Within each of these themes there are multiple stories to be told. The Cultural Center will be hosting a "John Deere Reunion" on Sunday, June 3, with refreshments, door prizes, and an open microphone to encourage the telling and preserving of stories. Everyone is invited to attend.


The Carnegie Cultural Center is located at 7 North Water Avenue in New Hampton. Until June, when hours are extended, the Carnegie is open Thursdays, 12-6; Saturdays, 10-4; Sundays 1-4 or any time by appointment. Admission is free. For more information, contact the Cultural Center at (641) 394-2354.


Photo: Some models of vintage tractors on display include a Froelich, a Melvin Motor Plow and a Slovsky B-3.

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Elanor Rosevelt Reflects

Posted: Wed, March 21, 2012
Tired of the political squabbling of late? The Carnegie Cultural Center and the Chickasaw Event Center invite you to take a political break...a theatrical break actually. On Sunday, April 15, the two agencies are co-sponsoring a performance entitled "Eleanor Roosevelt Reflects" by historical reenacter, Jessica Michna. The presentation is scheduled for 2:00 pm at the Event Center, 301 N. Water Ave, New Hampton, with dessert served following the performance.

While most people find the current political rhetoric uninspiring, the story of the wife of America's 32nd president is just the opposite. Born into the opulent wealth of America's "Golden Age", Eleanor Roosevelt grew from a shy, homely orphan into a confident, driven woman. Annealed by her 13 year tenure as First Lady during which the country endured the Great Depression and the horrors of the Second World War, as well as the loss of her husband near the War's end, Eleanor emerged as a champion of civil rights, author, and stateswoman. She is best summed up by President Harry S. Truman, who dubbed her "The First Lady of the World."

Michna's compelling portrayal of Roosevelt is historically accurate and is done in a voice that is amazingly similar to that of the first lady. The presentation will be approximately one hour in length after which Jessica will entertain questions from the audience about Mrs. Roosevelt as well as her own background.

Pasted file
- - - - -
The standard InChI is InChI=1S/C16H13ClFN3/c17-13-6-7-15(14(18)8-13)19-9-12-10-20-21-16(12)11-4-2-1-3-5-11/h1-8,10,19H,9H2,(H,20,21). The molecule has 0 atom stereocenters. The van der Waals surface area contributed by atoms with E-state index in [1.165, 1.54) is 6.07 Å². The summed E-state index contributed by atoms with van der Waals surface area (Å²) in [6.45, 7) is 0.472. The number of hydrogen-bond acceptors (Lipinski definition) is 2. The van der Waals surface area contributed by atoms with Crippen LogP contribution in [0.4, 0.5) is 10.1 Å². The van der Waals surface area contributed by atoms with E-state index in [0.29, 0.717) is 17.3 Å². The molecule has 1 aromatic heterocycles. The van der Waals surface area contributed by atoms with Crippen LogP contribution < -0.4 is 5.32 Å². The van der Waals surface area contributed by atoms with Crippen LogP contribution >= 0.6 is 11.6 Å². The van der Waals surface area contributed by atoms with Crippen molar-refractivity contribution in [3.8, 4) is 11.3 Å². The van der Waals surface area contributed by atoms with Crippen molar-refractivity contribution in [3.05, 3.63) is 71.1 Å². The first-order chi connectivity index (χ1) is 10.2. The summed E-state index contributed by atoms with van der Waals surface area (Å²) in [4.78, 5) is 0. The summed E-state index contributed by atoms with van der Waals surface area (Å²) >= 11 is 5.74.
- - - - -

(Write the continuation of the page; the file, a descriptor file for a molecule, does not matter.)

Admission at the door is $7 for adults and $5 for students. For more information, contact the Carnegie Cultural Center at (641) 394-2354, or the Chickasaw Event Center at (641) 394-3173.

PHOTO: In addition to Eleanor Roosevelt, Jessica Mischna's repertoire includes First Ladies Mary Todd Lincoln and Abigail Adams.
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Three Women and Mother Nature

Posted: Mon, February 6, 2012
Tired of the political squabbling of late? The Carnegie Cultural Center and the Chickasaw Event Center invite you to take a political break...a theatrical break actually. On Sunday, April 15, the two agencies are co-sponsoring a performance entitled "Eleanor Roosevelt Reflects" by historical reenacter, Jessica Michna. The presentation is scheduled for 2:00 pm at the Event Center, 301 N. Water Ave, New Hampton, with dessert served following the performance.

While most people find the current political rhetoric uninspiring, the story of the wife of America's 32nd president is just the opposite. Born into the opulent wealth of America's "Golden Age", Eleanor Roosevelt grew from a shy, homely orphan into a confident, driven woman. Annealed by her 13 year tenure as First Lady during which the country endured the Great Depression and the horrors of the Second World War, as well as the loss of her husband near the War's end, Eleanor emerged as a champion of civil rights, author, and stateswoman. She is best summed up by President Harry S. Truman, who dubbed her "The First Lady of the World."

Michna's compelling portrayal of Roosevelt is historically accurate and is done in a voice that is amazingly similar to that of the first lady. The presentation will be approximately one hour in length after which Jessica will entertain questions from the audience about Mrs. Roosevelt as well as her own background.

Admission at the door is $7 for adults and $5 for students. For more information, contact the Carnegie Cultural Center at (641) 394-2354, or the Chickasaw Event Center at (641) 394-3173.

PHOTO: In addition to Eleanor Roosevelt, Jessica Mischna's repertoire includes First Ladies Mary Todd Lincoln and Abigail Adams.